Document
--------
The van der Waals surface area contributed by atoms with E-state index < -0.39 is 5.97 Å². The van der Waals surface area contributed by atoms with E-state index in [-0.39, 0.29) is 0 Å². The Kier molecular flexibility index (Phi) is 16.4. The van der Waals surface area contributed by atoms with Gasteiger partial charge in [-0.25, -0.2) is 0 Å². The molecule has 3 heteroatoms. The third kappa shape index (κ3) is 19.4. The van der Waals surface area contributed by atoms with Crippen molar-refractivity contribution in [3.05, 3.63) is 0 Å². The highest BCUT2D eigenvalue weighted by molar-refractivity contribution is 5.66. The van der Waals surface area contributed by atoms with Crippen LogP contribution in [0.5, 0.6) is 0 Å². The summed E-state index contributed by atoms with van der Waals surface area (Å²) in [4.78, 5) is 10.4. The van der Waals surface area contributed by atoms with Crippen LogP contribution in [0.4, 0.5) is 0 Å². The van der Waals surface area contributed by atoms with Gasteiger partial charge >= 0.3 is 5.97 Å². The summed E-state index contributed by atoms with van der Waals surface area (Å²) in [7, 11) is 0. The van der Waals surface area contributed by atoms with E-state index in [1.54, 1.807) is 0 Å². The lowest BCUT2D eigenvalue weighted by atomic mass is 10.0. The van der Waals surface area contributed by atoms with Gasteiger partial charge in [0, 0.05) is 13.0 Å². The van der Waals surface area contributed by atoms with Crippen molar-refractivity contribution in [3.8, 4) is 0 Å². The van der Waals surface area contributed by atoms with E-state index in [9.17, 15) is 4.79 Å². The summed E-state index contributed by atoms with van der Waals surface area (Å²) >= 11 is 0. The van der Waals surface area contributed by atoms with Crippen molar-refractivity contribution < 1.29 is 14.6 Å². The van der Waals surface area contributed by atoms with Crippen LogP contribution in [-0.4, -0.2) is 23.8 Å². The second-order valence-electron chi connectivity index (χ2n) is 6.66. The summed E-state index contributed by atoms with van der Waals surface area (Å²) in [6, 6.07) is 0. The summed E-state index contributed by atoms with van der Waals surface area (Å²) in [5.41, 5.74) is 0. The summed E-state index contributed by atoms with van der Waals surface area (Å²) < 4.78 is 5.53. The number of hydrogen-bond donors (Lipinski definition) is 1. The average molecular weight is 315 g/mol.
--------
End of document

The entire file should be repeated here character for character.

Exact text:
The van der Waals surface area contributed by atoms with E-state index < -0.39 is 5.97 Å². The van der Waals surface area contributed by atoms with E-state index in [-0.39, 0.29) is 0 Å². The Kier molecular flexibility index (Phi) is 16.4. The van der Waals surface area contributed by atoms with Gasteiger partial charge in [-0.25, -0.2) is 0 Å². The molecule has 3 heteroatoms. The third kappa shape index (κ3) is 19.4. The van der Waals surface area contributed by atoms with Crippen molar-refractivity contribution in [3.05, 3.63) is 0 Å². The highest BCUT2D eigenvalue weighted by molar-refractivity contribution is 5.66. The van der Waals surface area contributed by atoms with Crippen LogP contribution in [0.5, 0.6) is 0 Å². The summed E-state index contributed by atoms with van der Waals surface area (Å²) in [4.78, 5) is 10.4. The van der Waals surface area contributed by atoms with Crippen LogP contribution in [0.4, 0.5) is 0 Å². The van der Waals surface area contributed by atoms with Gasteiger partial charge >= 0.3 is 5.97 Å². The summed E-state index contributed by atoms with van der Waals surface area (Å²) in [7, 11) is 0. The van der Waals surface area contributed by atoms with E-state index in [1.54, 1.807) is 0 Å². The lowest BCUT2D eigenvalue weighted by atomic mass is 10.0. The van der Waals surface area contributed by atoms with Gasteiger partial charge in [0, 0.05) is 13.0 Å². The van der Waals surface area contributed by atoms with Crippen molar-refractivity contribution in [3.8, 4) is 0 Å². The van der Waals surface area contributed by atoms with E-state index in [9.17, 15) is 4.79 Å². The summed E-state index contributed by atoms with van der Waals surface area (Å²) >= 11 is 0. The van der Waals surface area contributed by atoms with Crippen molar-refractivity contribution < 1.29 is 14.6 Å². The van der Waals surface area contributed by atoms with Crippen LogP contribution in [-0.4, -0.2) is 23.8 Å². The second-order valence-electron chi connectivity index (χ2n) is 6.66. The summed E-state index contributed by atoms with van der Waals surface area (Å²) in [6, 6.07) is 0. The summed E-state index contributed by atoms with van der Waals surface area (Å²) in [5.41, 5.74) is 0. The summed E-state index contributed by atoms with van der Waals surface area (Å²) < 4.78 is 5.53. The number of hydrogen-bond donors (Lipinski definition) is 1. The average molecular weight is 315 g/mol.